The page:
2017-01-17 The C-295 is an evolving lift and support aircraft. The W version has several enhancements to the legacy aircraft.
In a Trade Media Briefing held on May 29 and 30 2013, Airbus highlighted the changes associated with the C-295W.
According to Airbus Military:
Featuring winglets and uprated engines as standard, the new model will provide operators with enhanced performance in all flight phases but is particularly aimed at those operating at “hot and high“ airfields where payload increases in excess of 1,000kg are promised.
In intelligence, surveillance and reconnaissance (ISR) roles such as airborne early warning (AEW) the enhancements will increase endurance by 30-60min and permit an operating altitude up to 2,000ft higher than now.
The new features will also provide an overall reduction in fuel consumption of around 4% depending on configuration and conditions.
The C295W, assembled in Seville, Spain, is being offered to the market from now on and will be the standard version of the aircraft in all versions from the fourth quarter of 2014. Certification is expected in 2Q14.
Airbus Military is committing to the C295W following flight-trials with winglets fitted to its company development aircraft which showed positive results for a weight penalty of only around 90kg.
The engines are the Pratt & Whitney Canada PW127 turboprops which power all versions of the C295. New procedures recently certified by Canada and Spain permit operation in the climb and cruise phases at higher power settings at the discretion of the operator.
As well as improved hot and high performance, the procedure improves operation over very high terrain such as the Andes or Himalaya mountains with only a minor influence on maintenance cost.
Now the W variant has been demonstrated to be a reliable refueler for inflight helicopters as well.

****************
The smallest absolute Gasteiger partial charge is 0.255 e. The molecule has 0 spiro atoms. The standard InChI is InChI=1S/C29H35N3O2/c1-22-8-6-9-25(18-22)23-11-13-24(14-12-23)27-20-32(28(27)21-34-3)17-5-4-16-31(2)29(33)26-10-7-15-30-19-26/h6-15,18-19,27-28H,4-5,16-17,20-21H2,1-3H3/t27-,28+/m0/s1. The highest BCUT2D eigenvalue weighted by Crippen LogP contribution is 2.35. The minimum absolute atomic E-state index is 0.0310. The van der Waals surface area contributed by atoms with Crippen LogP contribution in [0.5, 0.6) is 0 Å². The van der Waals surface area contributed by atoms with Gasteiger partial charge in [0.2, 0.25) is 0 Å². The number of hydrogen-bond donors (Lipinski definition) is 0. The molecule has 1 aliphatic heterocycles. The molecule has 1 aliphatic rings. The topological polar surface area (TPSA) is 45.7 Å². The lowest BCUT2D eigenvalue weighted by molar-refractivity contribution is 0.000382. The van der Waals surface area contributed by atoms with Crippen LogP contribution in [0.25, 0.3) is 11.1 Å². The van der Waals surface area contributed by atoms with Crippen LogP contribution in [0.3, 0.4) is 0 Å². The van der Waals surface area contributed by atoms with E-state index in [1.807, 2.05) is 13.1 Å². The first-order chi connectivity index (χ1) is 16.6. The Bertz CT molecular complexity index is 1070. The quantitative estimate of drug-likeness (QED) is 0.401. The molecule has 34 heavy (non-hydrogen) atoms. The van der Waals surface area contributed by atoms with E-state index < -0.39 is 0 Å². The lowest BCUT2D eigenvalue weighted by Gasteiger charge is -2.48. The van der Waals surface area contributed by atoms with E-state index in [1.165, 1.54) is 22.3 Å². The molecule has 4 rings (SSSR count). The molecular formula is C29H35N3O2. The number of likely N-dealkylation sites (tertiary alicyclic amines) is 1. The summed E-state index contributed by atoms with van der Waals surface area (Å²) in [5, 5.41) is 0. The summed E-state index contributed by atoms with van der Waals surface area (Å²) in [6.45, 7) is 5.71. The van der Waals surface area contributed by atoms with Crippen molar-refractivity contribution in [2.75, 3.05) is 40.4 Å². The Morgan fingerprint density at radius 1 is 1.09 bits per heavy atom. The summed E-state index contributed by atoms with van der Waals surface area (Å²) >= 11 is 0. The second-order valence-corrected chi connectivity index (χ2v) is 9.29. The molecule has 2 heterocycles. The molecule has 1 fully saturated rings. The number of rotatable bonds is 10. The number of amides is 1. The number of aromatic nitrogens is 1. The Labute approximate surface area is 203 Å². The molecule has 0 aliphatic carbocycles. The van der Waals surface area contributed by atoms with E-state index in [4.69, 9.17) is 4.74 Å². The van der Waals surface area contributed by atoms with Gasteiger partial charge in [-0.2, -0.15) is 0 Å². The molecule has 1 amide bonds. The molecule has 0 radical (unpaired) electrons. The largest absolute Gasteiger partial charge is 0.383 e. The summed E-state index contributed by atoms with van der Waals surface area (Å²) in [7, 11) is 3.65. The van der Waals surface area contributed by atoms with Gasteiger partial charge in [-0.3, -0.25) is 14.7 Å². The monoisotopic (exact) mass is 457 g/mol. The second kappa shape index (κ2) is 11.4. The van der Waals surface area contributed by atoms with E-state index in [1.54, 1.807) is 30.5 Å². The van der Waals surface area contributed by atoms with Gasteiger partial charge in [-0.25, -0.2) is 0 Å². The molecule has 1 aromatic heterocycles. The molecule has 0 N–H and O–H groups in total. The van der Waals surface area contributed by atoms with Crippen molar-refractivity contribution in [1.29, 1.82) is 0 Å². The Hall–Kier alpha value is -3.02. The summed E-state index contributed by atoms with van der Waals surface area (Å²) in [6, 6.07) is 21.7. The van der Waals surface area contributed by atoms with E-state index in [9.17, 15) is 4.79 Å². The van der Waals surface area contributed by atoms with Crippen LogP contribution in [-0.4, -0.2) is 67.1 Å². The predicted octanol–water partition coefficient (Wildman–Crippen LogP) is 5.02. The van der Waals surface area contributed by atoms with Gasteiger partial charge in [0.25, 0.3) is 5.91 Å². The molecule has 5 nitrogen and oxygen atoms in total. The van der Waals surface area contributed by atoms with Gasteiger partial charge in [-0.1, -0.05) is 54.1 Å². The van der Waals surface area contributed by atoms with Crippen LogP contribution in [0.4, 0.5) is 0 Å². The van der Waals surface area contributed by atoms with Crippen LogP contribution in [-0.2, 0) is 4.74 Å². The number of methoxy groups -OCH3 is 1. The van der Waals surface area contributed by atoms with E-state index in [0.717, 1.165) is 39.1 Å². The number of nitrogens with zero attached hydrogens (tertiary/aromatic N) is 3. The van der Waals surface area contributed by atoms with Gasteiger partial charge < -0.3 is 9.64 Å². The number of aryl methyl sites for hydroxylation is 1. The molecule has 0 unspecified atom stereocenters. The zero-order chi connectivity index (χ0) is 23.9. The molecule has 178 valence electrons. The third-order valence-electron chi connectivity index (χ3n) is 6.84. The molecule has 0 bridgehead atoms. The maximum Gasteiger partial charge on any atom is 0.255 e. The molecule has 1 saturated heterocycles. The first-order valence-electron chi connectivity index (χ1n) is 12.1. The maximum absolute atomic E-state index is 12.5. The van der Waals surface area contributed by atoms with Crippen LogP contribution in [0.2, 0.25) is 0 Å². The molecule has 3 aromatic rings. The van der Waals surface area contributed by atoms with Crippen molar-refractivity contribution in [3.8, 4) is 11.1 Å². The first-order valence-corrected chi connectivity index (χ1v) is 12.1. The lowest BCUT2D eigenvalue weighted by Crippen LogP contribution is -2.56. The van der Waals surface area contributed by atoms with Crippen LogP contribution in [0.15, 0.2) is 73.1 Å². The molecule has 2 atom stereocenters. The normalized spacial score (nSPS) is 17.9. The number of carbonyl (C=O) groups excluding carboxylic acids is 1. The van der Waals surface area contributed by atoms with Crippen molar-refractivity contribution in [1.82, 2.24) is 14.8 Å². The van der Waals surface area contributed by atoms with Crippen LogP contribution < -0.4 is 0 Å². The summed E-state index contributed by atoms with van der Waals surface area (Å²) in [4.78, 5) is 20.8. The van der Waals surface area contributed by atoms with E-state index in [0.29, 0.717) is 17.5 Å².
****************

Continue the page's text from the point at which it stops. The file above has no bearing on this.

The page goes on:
According to a press release issued on January 17, 2017 by Airbus Defence and Space:
Getafe, 17 January 2017
Airbus Defence and Space has followed its recent successful demonstration of air-to-air refueling between two C295W medium transports with a demonstration of refueling contacts with a H225M Caracal helicopter.
In the trial, performed jointly with Airbus Helicopters from Marignane, France in December, contacts were executed at speeds of 105-115kt and both crews reported smooth and simple operation.
The system is now being offered to existing and prospective C295 operators. Possible applications include special operations and extending the range of search and rescue aircraft.
C-295W as Inflight Helo Refueler from SldInfo.com on Vimeo.
For an overview on the C-295, see the following:
Late last year, the latest client for the C-295 became Canada.
Canada has recently (1 December 2016) signed a contract for 16 C295Ws for its Fixed-wing Search and Rescue requirement.
The federal government says Canada will spend $2.3 billion to replace the military’s ancient search-and-rescue planes with 16 new aircraft from European aerospace giant Airbus.
The Airbus C-295 will replace the air force’s existing planes, Public Procurement Minister Judy Foote announced today at Canadian Forces Base Trenton, one of the four bases where the new aircraft will be located.
“This is a significant investment to replace our fleets of Buffalo and Hercules aircraft, strengthen Canada’s capability to conduct search-and-rescue operations and keep Canadians safe,” she said as Defence Minister Harjit Sajjan and Royal Canadian Air Force commander Lt.-Gen. Mike Hood stood nearby.
Airbus beat out Italian firm Leonardo and Brazil’s Embraer to win the contract.
The announcement, which includes an option for a 20-year maintenance contract that would increase the price-tag to $4.7 billion, has been a long time coming.
The effort to replace the Buffalo and older-model Hercules planes, some of which have been flying since the 1960s, was mired in controversy and delays for more than a decade.